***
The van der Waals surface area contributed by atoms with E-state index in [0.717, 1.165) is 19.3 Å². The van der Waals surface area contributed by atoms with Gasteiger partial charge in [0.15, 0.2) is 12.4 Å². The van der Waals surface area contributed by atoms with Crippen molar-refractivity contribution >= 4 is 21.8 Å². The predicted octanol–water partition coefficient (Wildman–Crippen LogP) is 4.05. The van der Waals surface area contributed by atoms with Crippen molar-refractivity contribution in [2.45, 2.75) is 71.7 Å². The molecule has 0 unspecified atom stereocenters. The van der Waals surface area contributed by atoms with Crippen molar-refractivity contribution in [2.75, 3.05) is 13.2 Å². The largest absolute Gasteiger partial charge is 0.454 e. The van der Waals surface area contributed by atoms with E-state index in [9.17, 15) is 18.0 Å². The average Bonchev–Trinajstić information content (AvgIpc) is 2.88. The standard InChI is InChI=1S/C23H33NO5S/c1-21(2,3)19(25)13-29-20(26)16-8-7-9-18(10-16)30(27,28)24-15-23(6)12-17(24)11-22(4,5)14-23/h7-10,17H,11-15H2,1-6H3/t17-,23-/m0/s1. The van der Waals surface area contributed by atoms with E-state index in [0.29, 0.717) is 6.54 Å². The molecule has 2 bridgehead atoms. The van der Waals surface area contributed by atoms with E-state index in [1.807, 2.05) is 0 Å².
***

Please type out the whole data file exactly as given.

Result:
The van der Waals surface area contributed by atoms with E-state index in [0.717, 1.165) is 19.3 Å². The van der Waals surface area contributed by atoms with Gasteiger partial charge in [0.15, 0.2) is 12.4 Å². The van der Waals surface area contributed by atoms with Crippen molar-refractivity contribution >= 4 is 21.8 Å². The predicted octanol–water partition coefficient (Wildman–Crippen LogP) is 4.05. The van der Waals surface area contributed by atoms with Crippen molar-refractivity contribution in [2.45, 2.75) is 71.7 Å². The molecule has 0 unspecified atom stereocenters. The van der Waals surface area contributed by atoms with Crippen molar-refractivity contribution in [2.75, 3.05) is 13.2 Å². The largest absolute Gasteiger partial charge is 0.454 e. The van der Waals surface area contributed by atoms with E-state index in [9.17, 15) is 18.0 Å². The average Bonchev–Trinajstić information content (AvgIpc) is 2.88. The standard InChI is InChI=1S/C23H33NO5S/c1-21(2,3)19(25)13-29-20(26)16-8-7-9-18(10-16)30(27,28)24-15-23(6)12-17(24)11-22(4,5)14-23/h7-10,17H,11-15H2,1-6H3/t17-,23-/m0/s1. The van der Waals surface area contributed by atoms with E-state index in [0.29, 0.717) is 6.54 Å². The molecule has 2 bridgehead atoms. The van der Waals surface area contributed by atoms with E-state index in [1.807, 2.05) is 0 Å².